TECH & YOU PODCAST
For the first time in more years than I care to think about, I have been playing around with PCs that have no hard drives. Unlike the clunky floppy-disk-based computers of yore, these are speedy laptops equipped with a new hard-disk alternative called a solid-state drive (SSD), which someday may challenge the hard drive's long run as the storage king.
The SSD is based on the same flash-memory technology found in the widely used USB memory keys. Where a conventional hard drive stores data on a magnetic disk that spins at up to 7,200 rpm, the SSD is basically a handful of chips with no moving parts. Flash has been around for years, but two considerations blocked its use for mass storage: cost and the fact that you could only rewrite your data a limited number of times. Even now, flash memory costs far more per megabyte than magnetic storage, but chip prices have been plunging. As for the limits on rewrites, manufacturers have greatly improved the situation by spiffing up the semiconductors and adding software that makes sure the data in any one chip location aren't changed too often.
From a PC user's point of view, the benefits of moving to flash include greater reliability, lower power consumption, and faster performance, especially at startup. The shift to SSD could also enable the design of smaller laptops. And there would be side benefits: A ramp-up in flash memory across the tech sector would bring chip prices even lower, which would inevitably beef up the storage capacity of mobile phones, music players, and other handheld devices.
For now, at least, there are significant drawbacks to the flash approach. The most important remains cost—close to $500 for a relatively small 32-gigabyte drive. That's about five times as much as a conventional unit. SSDs should get more capacious and much cheaper as their use expands.
I TRIED TWO SSD-EQUIPPED laptops. One was a Dell (DELL) Latitude D420 notebook with a 32 GB SanDisk (SNDK) SSD as a $450 option. The other was a prototype subcompact notebook Samsung provided me, rigged with one of its own 32 GB SSDs. These two notebooks, both running Windows XP, showed a big performance gain, mostly in the form of faster boot times and, especially, faster wake-up from hibernation. They also gained a bit of battery life, perhaps 15 or 20 minutes on a charge. I'm not sure that's worth the extra cost, though there's a clear benefit in eliminating the mechanically fragile hard drive in a PC like the Dell ATG for rugged use, which also has an optional SanDisk SSD drive.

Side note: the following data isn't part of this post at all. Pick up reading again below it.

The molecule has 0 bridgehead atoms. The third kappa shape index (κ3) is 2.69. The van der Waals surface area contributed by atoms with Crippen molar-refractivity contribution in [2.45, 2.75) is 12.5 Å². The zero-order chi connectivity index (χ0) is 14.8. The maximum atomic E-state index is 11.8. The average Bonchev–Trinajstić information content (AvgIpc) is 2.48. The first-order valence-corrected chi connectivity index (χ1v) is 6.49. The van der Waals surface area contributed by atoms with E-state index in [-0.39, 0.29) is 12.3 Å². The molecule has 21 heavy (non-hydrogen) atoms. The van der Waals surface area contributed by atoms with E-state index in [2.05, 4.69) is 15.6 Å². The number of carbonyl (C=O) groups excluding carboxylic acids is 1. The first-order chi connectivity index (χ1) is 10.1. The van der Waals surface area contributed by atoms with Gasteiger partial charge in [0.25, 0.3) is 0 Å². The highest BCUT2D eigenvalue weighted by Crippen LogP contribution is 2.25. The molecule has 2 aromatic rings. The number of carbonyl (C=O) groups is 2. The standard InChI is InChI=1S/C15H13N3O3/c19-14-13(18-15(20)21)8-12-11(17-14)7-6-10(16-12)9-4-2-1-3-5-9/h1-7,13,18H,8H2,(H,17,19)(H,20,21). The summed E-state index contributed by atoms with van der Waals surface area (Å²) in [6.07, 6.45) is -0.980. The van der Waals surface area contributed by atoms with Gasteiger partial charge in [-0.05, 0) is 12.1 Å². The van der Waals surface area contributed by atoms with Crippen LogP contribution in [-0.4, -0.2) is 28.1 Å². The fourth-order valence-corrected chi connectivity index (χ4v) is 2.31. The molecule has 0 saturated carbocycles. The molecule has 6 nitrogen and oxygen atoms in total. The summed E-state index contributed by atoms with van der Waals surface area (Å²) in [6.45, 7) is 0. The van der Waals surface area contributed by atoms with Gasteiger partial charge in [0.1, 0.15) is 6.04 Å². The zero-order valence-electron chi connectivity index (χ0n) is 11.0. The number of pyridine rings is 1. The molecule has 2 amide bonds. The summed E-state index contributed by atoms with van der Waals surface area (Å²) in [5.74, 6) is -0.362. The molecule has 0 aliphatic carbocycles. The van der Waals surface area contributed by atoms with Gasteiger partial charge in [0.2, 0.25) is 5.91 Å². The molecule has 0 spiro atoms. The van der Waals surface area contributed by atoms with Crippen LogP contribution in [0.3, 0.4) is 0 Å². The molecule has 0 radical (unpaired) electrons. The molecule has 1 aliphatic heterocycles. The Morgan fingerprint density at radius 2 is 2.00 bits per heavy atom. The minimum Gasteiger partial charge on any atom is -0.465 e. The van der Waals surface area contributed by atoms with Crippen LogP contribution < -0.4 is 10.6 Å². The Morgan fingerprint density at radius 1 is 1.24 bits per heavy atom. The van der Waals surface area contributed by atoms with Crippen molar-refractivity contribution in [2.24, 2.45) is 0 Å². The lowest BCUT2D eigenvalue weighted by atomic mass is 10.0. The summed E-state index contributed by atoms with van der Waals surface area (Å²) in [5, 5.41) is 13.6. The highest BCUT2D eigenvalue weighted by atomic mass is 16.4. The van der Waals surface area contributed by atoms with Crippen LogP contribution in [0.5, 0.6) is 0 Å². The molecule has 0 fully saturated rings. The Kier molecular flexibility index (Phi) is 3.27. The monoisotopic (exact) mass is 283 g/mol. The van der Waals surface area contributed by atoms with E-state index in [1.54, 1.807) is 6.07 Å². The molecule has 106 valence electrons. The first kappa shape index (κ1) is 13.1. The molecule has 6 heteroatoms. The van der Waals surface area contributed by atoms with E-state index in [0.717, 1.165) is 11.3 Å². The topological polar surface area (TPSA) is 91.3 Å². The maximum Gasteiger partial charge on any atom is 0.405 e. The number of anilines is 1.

While we wait for SSDs to get cheaper and more practical, flash-based storage will change PC designs in other ways. Windows Vista allows the use of hybrid storage that combines flash with conventional disk storage. The code and data used most often are moved into the flash memory while the big hard drive holds the information not being used at the moment. This should speed performance and lower power consumption by reducing the amount of time the disk must spin. Systems using hybrid storage should become widely available this fall.
Vista also offers a poor man's form of hybrid memory. A feature called ReadyBoost will try to use free space on a USB memory key as temporary storage for programs or data. It's not nearly as fast as a real SSD or a hybrid solution, but it can provide a modest performance boost, particularly to programs that rely heavily on the hard drive.
By later this year, most new PCs will probably use some kind of hybrid solution to help satiate Vista's hunger for processing power and memory. Pure SSD drives will take longer to hit the mainstream, mainly because of their cost. But they have great potential, especially because of the added flexibility they can give designers of small laptops and handheld devices.
For past columns and online-only reviews, go to Technology & You at businessweek.com/go/techmaven/
By Stephen H. Wildstrom